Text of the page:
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In oil-rich Alaska, an energy crunch

A shortage of natural gas besets the state's most populous area. In rural outposts, energy costs spike.

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Interest is finally perking up, with companies in recent years drilling specifically for natural gas. A new agreement among ConocoPhillips, Marathon, and the state should stimulate more exploration, officials say. The pact trades state backing of a renewed federal LNG export license for increased natural-gas searches and promises to give residential utilities first dibs on gas in times of shortages. "Hopefully the new development will ensure that there's no further decline in the reserve base," Marty Rutherford, Alaska's deputy natural resources commissioner, said at a recent news conference.

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In rural outposts, 'energy refugees'

While Anchorage residents fret about future energy supplies, rural Alaskans face a dire situation right now. Skyrocketing prices for diesel and other fuels, compounded by costly air and barge transport, have created "energy refugees."

"[Energy] is so expensive in the villages that people are being forced to leave, especially people with young families, because they cannot afford to make ends meet," says Meera Kohler, president of the Alaska Village Electric Cooperative, which provides electricity to 53 remote villages where electrical costs can be four times those in Anchorage.

Costs of electricity, heating, and transportation fuel can account for up to 40 percent of family expenses in rural Alaska, Ms. Kohler says.

Some pioneers are seeking long-term solutions in alternative energy.

Geothermal, wind, hydro, and tidal power may hold the most promise in a state dotted with volcanoes, scoured by stiff breezes, and surrounded by water. Alaska's Division of Oil and Gas is soliciting bids for leases to develop geothermal energy beneath Mount Spurr, a volcano on the Anchorage skyline. Fairbanks's Chena Hot Springs Resort is renown for putting the underground heat that warms its pools to a variety of other uses.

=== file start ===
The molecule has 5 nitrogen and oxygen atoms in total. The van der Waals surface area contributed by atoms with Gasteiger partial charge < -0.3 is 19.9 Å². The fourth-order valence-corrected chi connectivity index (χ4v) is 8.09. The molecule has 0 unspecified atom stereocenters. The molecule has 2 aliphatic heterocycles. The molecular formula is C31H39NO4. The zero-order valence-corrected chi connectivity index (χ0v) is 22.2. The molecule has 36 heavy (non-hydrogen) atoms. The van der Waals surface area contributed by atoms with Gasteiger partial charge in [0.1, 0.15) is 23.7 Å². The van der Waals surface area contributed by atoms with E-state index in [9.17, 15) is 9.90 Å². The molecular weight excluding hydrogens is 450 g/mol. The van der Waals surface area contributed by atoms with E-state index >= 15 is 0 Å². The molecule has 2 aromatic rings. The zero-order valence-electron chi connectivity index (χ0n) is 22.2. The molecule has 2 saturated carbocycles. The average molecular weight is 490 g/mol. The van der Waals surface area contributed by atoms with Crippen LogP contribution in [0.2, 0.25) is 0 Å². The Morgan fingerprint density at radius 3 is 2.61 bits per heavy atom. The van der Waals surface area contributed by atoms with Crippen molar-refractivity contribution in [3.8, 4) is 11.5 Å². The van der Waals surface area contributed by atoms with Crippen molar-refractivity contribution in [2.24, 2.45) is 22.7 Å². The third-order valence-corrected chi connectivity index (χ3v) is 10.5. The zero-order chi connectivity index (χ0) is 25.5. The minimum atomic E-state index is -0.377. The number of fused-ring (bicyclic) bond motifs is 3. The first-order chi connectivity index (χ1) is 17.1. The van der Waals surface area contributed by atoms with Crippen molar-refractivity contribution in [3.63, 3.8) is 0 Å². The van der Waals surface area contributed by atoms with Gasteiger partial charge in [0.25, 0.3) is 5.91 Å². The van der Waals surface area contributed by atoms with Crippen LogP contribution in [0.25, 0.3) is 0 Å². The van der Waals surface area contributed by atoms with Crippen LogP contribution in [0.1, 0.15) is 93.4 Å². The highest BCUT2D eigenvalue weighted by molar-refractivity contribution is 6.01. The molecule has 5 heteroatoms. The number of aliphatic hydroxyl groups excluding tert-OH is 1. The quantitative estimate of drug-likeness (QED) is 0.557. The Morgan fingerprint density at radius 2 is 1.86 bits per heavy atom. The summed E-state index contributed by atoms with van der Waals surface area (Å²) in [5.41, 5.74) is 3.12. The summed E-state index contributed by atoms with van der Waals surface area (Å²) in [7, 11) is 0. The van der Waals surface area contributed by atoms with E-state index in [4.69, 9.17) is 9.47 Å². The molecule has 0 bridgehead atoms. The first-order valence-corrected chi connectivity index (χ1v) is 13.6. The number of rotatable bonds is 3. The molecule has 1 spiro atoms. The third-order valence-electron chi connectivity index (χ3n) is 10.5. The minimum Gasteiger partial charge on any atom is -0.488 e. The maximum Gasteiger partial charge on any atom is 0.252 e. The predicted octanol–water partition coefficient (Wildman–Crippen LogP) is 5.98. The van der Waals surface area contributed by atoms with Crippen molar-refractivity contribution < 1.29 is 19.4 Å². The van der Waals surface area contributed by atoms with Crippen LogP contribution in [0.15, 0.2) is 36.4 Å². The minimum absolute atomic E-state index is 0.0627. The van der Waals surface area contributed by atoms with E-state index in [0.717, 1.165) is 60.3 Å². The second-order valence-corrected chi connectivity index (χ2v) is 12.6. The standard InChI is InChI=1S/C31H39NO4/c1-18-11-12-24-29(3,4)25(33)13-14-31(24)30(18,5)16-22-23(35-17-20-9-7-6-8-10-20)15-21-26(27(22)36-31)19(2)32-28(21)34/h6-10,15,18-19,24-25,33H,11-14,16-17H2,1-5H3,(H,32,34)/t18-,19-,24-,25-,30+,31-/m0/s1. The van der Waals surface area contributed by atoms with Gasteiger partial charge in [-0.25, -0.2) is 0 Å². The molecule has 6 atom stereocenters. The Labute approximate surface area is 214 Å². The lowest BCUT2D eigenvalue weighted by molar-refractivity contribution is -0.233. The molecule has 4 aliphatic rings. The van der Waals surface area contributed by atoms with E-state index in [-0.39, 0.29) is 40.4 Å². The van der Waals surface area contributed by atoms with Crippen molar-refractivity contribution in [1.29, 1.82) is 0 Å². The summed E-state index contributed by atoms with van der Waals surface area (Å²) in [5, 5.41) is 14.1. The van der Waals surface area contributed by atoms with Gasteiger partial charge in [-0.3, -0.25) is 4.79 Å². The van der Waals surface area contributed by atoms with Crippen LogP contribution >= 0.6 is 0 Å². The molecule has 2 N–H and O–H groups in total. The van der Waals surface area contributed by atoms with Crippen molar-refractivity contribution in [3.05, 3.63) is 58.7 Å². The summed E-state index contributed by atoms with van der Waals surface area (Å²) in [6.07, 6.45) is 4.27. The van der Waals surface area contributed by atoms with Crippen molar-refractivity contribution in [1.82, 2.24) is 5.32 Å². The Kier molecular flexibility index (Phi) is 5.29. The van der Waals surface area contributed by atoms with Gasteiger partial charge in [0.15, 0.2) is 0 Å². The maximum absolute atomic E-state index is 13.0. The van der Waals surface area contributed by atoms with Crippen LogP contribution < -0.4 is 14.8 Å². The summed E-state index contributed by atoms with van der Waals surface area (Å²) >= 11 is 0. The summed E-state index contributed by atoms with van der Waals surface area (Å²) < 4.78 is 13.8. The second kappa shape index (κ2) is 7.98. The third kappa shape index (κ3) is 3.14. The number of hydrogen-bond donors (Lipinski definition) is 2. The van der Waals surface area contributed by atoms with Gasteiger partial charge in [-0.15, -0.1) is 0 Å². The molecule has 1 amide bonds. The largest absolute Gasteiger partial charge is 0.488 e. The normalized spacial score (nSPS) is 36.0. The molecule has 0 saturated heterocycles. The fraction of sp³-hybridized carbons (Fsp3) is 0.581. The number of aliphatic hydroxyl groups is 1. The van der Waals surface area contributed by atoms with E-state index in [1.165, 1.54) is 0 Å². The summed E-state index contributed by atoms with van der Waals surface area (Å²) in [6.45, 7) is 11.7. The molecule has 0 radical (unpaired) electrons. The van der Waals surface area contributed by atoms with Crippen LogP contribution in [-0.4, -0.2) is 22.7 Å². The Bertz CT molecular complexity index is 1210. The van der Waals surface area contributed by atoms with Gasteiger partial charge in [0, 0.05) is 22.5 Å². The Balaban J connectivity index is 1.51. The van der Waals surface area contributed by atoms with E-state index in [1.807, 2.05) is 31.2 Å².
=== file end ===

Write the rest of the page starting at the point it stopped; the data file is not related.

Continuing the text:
A handful of native villages have erected wind turbines, and Anchorage's electricity cooperative has wind-power plans. Solar energy – seemingly a long shot because of daylight-deprived winters – is getting a look, with panels installed in some communities. Even fish oil has fueled generators at Denali National Park.

Such small-scale projects face economic hurdles, however.

"Alternative energy is very expensive capital-wise," says Kohler, whose cooperative includes wind-powered villages. Federal grants have funded villages' alternative-energy projects, but prospects are dim for future aid, she says.

Another energy option is coal. Alaska is overflowing with it – from the Arctic, where the Inupiat Eskimo village of Atqasuk is named for "the place to dig the rock that burns," to the Kenai Peninsula's Kachemak Bay, where dark seams are exposed on coastal bluffs. Some officials tout coal gasification as an option to restart Agrium's operations.

Others consider coal a misstep. "Coal is the dirtiest fossil fuel out there," says Bob Shavelson of Cook Inlet Keeper, an environmental group. "We can go backward to coal and climate change ... and habitat destruction, or we can go forward to renewable energy and long-term jobs."